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Lumber Could Crash With High Rates and Slowing Housing Market

Barchart - Thu Sep 1, 10:22AM CDT
Softs - Lumber - ipek-aydogdu-t8KQP8uzNrM-unsplash

Random-length lumber futures trade on the CME, but the contracts have never gained the critical mass necessary to make wood a liquid hedging tool. Lumber futures are a benchmark that moves higher and lower with economic conditions. Before 2018, the all-time high was at the 1993 $493.50 high. On August 11, in an article on Barchart, I pointed out that the lumber futures price did not fall below the August 2021 $448 low. On September 1, the price of nearby futures was above that price, but the trend remained lower. The current environment favors a consolidation period, and time will tell if lumber continues to hold above its critical technical resistance level. 

November futures fail at over $600

After falling below the $500 per 1,000 board feet level in August, lumber futures recovered but could only manage another lower high. 

The chart highlights the rally that took the November contract to a $633.70 high on August 11 before it ran out of upside steam. Lumber proceeded to make another in a series of lower lows, falling to $465 on August 30. As of early September, the price is dangerously close to the critical technical support level at the August 2021 $448 low, but it has held above as of September. 

Tight monetary policy weighs on wood’s price

Many market participants had hoped that two consecutive quarterly GDP declines, signaling a recession, would cause the Fed to pause on its hawkish path of increasing short-term interest rates and reducing its swollen balance sheet. However, the comments from the annual Jackson Hole, Wyoming gathering indicate that the central bank will continue to use monetary policy to combat the highest inflation in over four decades.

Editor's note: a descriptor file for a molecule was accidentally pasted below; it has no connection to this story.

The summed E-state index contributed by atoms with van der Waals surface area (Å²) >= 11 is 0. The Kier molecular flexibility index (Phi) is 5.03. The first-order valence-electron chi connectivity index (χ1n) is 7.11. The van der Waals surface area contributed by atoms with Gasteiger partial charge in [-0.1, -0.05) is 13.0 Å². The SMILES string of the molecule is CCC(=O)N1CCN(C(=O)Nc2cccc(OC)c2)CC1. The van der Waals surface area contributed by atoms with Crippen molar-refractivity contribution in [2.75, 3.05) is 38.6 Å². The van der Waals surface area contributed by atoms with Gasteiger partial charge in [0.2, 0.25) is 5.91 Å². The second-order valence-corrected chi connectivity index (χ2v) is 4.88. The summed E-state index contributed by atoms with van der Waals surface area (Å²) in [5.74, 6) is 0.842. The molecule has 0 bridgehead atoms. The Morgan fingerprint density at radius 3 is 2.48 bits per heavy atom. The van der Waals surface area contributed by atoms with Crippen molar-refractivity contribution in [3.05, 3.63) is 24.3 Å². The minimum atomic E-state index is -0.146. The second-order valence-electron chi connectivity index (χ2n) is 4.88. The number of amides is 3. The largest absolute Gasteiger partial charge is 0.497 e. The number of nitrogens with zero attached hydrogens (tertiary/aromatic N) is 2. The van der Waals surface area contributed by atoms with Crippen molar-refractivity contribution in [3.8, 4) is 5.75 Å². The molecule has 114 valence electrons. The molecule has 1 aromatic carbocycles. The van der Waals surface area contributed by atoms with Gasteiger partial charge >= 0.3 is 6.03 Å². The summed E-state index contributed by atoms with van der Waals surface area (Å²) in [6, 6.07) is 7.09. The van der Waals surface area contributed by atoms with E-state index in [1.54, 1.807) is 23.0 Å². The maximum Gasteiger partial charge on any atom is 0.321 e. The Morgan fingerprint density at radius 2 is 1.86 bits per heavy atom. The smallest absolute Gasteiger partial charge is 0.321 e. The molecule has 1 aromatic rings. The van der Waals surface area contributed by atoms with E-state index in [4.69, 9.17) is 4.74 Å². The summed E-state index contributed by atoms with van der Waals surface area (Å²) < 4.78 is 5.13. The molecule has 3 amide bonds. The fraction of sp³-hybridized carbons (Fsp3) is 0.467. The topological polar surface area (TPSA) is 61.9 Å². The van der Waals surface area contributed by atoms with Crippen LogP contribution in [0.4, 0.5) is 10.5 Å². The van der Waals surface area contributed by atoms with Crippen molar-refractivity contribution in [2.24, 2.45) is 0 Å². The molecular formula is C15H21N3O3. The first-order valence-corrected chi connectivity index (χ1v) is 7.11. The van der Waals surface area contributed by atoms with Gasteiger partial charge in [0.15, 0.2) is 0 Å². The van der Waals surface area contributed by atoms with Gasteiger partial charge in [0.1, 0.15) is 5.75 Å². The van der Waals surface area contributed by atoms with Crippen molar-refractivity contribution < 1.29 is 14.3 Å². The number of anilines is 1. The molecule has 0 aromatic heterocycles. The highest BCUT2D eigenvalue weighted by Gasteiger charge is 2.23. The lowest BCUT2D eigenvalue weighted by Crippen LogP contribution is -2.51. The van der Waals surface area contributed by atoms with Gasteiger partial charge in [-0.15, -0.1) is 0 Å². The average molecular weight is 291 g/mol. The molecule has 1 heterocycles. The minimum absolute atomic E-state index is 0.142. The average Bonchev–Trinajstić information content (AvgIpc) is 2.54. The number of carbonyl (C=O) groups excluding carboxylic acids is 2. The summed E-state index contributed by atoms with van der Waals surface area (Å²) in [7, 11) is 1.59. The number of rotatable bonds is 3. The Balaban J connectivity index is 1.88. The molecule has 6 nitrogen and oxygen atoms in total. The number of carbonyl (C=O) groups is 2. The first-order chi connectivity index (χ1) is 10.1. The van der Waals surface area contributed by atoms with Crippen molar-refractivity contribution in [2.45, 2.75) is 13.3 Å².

Rising interest rates and a strong US dollar have weighed on all commodity prices, and lumber is no exception. 

At the $471 level on the November futures contract, lumber remained under pressure on September 1. 

New physical lumber contracts offer hedgers an alternative, but liquidity remains challenging

Lumber futures have been trading on the Chicago Mercantile Exchange (CME) since the late 1960s. The low volume and the total number of open long and short positions (open interest) in the lumber futures arena have made liquidity problematic, scaring away potential hedgers and other market participants. The original contract called for 110,000 board feet of random-length lumber futures. The CME recently announced the delisting of random-length lumber futures and options contracts. The exchange will list new physically delivered lumber futures and options contracts, pending CFTC review. The new contracts are smaller at 27,500 board feet with a better delivery option for market participants. The CME hopes to attract a lot more volume and liquidity with the new and improved lumber futures. A full description is available via this link.

Lumber moves into the offseason for construction